1. No, you are confusing two different things. While your interpretation (that the paper is inconsistent between its opening and later discussion) is interesting; what you are pointing out is actually their discussion of their new shark results, whereas the opening discusses epithelial appendages in previously studied species, which you would have known if you had "actually read the paper." You also would have known that, in spite of your creative reinterpretation, the paper was indeed "claiming [something] conclusive." What exactly is it about "Recent research has revealed shared ancestry" that you don't understand?

      But this is always the argument. When you simply point out what evolutionists have said, in no uncertain terms, they attempt to walk it back, and pin the blame on you: "It's all your fault, don't you see."

      Delete
  2. Until scientists can account for the anatomical and physiological differences observed between alleged related species (like humans and chimps) common ancestry will remain an untestable and therefor unscientific concept. And to date no one has been able to link those differences to the genetic differences observed.

    ReplyDelete
  3. Joe G
    "Until scientists can account for the anatomical and physiological differences observed between alleged related species (like humans and chimps) common ancestry will remain an untestable and therefor unscientific concept. And to date no one has been able to link those differences to the genetic differences observed."

    This theory got a little ahead of itself :-)

    ReplyDelete
  4. Excellent point in a important thread.
    Yes they confirm bias.
    Evolutionists are not held to scrunity because thier ideas to not affect health, or buildings, or moving things amongst mankind.
    they , in tiny circles, can be sloppy.
    Johnathan Well's new book also brings up this faulty reasoning.
    Homology belongs to all mankind.
    Likeness in biology is observable.
    its the ORIGIN for why that is open to different hypothesis.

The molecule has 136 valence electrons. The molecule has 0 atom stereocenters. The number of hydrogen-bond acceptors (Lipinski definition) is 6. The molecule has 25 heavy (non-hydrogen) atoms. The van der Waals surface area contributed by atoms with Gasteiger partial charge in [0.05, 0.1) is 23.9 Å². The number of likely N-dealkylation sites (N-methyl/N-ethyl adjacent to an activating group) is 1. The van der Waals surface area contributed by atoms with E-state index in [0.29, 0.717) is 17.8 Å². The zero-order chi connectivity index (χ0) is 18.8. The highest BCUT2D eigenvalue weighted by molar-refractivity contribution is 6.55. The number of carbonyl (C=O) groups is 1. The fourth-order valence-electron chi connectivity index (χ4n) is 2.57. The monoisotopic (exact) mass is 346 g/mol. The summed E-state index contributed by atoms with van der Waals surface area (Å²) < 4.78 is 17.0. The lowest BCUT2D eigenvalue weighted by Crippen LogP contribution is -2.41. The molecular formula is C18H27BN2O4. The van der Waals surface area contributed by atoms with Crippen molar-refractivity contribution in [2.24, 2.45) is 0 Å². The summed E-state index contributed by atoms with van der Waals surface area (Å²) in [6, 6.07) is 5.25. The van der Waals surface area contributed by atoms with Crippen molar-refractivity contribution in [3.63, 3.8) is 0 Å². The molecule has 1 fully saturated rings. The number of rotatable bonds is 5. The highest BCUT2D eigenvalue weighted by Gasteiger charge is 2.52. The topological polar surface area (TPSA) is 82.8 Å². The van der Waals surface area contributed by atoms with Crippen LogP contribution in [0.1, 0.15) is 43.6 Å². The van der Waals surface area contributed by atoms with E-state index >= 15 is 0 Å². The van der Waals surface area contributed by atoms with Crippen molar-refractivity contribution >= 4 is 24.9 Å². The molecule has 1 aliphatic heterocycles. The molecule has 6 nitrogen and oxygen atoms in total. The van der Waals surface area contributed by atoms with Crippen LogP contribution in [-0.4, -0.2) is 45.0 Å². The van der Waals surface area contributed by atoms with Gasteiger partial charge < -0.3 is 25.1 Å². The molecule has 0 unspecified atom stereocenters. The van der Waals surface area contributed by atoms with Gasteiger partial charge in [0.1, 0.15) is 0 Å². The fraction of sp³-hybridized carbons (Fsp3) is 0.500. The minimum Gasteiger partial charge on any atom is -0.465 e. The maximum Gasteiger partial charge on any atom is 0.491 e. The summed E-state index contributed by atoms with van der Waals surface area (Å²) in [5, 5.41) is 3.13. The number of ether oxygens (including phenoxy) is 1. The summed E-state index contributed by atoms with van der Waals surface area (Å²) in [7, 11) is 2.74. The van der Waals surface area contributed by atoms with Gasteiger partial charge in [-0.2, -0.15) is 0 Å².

right now evolutionists, literally in textbooks, define homology as from common descent.
    A great error in scientific classification. even if true its only a hypothesis. Homology only shows what it shows.
    A creator, another option, would also likely buold biology on a common blueprint just like in physics.
    Does likeness in physic laws prove common descent for those laws? No!

    Indeed evolutionism has no fuel except in comparisonology!
    In fact there is no biological scientific evidence. its other subjects that they prop up evolutionism on.
    Its falling before our eyes.
    Sure it is.

    ReplyDelete
  5. Dr. Hunter, I've been trying for weeks to wrap my head around the current state of directed mutation. I don't have a biology background (MBA and computer science) but I'm getting comfortable with the terms. What I'm having trouble with, is the current status of the whole directed mutation controversy.
    foster, of Cairns and Foster, wrote at length that mutations are not directed. Reading the paper, it seems she is focused only on directed in the sense of targeting specific genes for change.
    https://www.ncbi.nlm.nih.gov/pmc/articles/PMC451643/

    I'm also not sure how this study addresses the mutation rate issue. It seems to me that if a cell knows it has to adapt, and consequently increases mutation rates, then there is a self-diagnosis mechanism. Some way for a cell to "know" that it must adapt to survive. This defies evolution whether specific genes are targeted or not, cells can't "know" anything.

    Your post on protein evolution is related but I can't articulate how. If protein coding genes can't effectively find new function randomly, then some method of direction is implied. How would this be related to the Cairns et al paper, or is it?

    There are precious few places where science is allowed to be scientific. I hope you follow up on your directed mutation themes. Your style is unique and greatly appreciated.

    ReplyDelete